Commit 83c54ddf authored by Eli Zaretskii's avatar Eli Zaretskii

Improve instructions in etc/DEBUG, per bug #13775.

parent 6800ff8d
......@@ -8,17 +8,28 @@ See the end of the file for license conditions.
read the Windows-specific section near the end of this document.]
** When you debug Emacs with GDB, you should start it in the directory
where the executable was made. That directory has a .gdbinit file
that defines various "user-defined" commands for debugging Emacs.
(These commands are described below under "Examining Lisp object
values" and "Debugging Emacs Redisplay problems".)
** When you are trying to analyze failed assertions, it will be
essential to compile Emacs either completely without optimizations or
at least (when using GCC) with the -fno-crossjumping option. Failure
to do so may make the compiler recycle the same abort call for all
assertions in a given function, rendering the stack backtrace useless
for identifying the specific failed assertion.
where the executable was made (the 'src' directory in the Emacs source
tree). That directory has a .gdbinit file that defines various
"user-defined" commands for debugging Emacs. (These commands are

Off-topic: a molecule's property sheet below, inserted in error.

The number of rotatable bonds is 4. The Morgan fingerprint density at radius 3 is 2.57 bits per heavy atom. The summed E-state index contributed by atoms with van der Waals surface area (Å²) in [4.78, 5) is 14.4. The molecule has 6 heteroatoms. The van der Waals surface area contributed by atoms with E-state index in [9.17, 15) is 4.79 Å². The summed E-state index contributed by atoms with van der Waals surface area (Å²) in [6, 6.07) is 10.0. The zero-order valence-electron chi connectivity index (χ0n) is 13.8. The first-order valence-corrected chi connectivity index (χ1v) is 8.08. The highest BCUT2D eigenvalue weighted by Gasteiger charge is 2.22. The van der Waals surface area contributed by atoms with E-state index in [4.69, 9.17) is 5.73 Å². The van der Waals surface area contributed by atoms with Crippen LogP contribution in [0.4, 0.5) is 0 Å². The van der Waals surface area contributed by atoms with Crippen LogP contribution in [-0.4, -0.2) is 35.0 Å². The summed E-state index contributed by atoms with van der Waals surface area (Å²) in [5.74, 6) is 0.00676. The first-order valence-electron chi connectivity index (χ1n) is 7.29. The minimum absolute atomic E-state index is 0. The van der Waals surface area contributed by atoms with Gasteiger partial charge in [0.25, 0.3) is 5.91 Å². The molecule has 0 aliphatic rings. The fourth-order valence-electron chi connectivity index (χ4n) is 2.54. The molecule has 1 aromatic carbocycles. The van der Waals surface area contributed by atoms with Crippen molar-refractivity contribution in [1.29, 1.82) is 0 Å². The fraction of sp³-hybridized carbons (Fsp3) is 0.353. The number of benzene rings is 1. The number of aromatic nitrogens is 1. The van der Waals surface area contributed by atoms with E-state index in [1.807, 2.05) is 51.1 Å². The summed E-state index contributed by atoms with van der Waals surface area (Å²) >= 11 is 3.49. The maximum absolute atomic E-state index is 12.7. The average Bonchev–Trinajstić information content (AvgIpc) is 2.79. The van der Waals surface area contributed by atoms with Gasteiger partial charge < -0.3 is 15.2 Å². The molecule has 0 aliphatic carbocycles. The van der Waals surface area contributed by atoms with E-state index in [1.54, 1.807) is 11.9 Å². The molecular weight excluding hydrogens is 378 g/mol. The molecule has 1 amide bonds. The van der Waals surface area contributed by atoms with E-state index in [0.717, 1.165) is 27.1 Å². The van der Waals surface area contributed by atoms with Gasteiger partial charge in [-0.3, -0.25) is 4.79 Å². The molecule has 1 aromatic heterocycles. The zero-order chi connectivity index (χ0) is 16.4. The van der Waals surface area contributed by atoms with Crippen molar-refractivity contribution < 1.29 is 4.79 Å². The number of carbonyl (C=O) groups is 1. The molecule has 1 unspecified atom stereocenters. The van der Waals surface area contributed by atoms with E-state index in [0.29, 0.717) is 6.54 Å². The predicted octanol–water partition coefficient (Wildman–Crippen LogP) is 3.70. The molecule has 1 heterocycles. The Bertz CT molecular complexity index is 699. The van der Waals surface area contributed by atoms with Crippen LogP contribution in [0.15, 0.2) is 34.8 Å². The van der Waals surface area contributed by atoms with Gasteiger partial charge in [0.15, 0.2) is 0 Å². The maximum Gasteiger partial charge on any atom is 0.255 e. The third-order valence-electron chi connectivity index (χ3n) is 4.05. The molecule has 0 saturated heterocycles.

described below under "Examining Lisp object values" and "Debugging
Emacs Redisplay problems".)
Some GDB versions by default do not automatically load .gdbinit files
in the directory where you invoke GDB. With those versions of GDB,
you will see a warning when GDB starts, like this:
warning: File ".../src/.gdbinit" auto-loading has been declined by your `auto-load safe-path' set to "$debugdir:$datadir/auto-load".
There are several ways to overcome that difficulty, they are all
described in the node "Auto-loading safe path" in the GDB user manual.
** When you are trying to analyze failed assertions or backtraces, it
will be essential to compile Emacs either completely without
optimizations (set CFLAGS to "-O0 -g3") or at least (when using GCC)
with the -fno-crossjumping option in CFLAGS. Failure to do so may
make the compiler recycle the same abort call for all assertions in a
given function, rendering the stack backtrace useless for identifying
the specific failed assertion.
** It is a good idea to run Emacs under GDB (or some other suitable
debugger) *all the time*. Then, when Emacs crashes, you will be able
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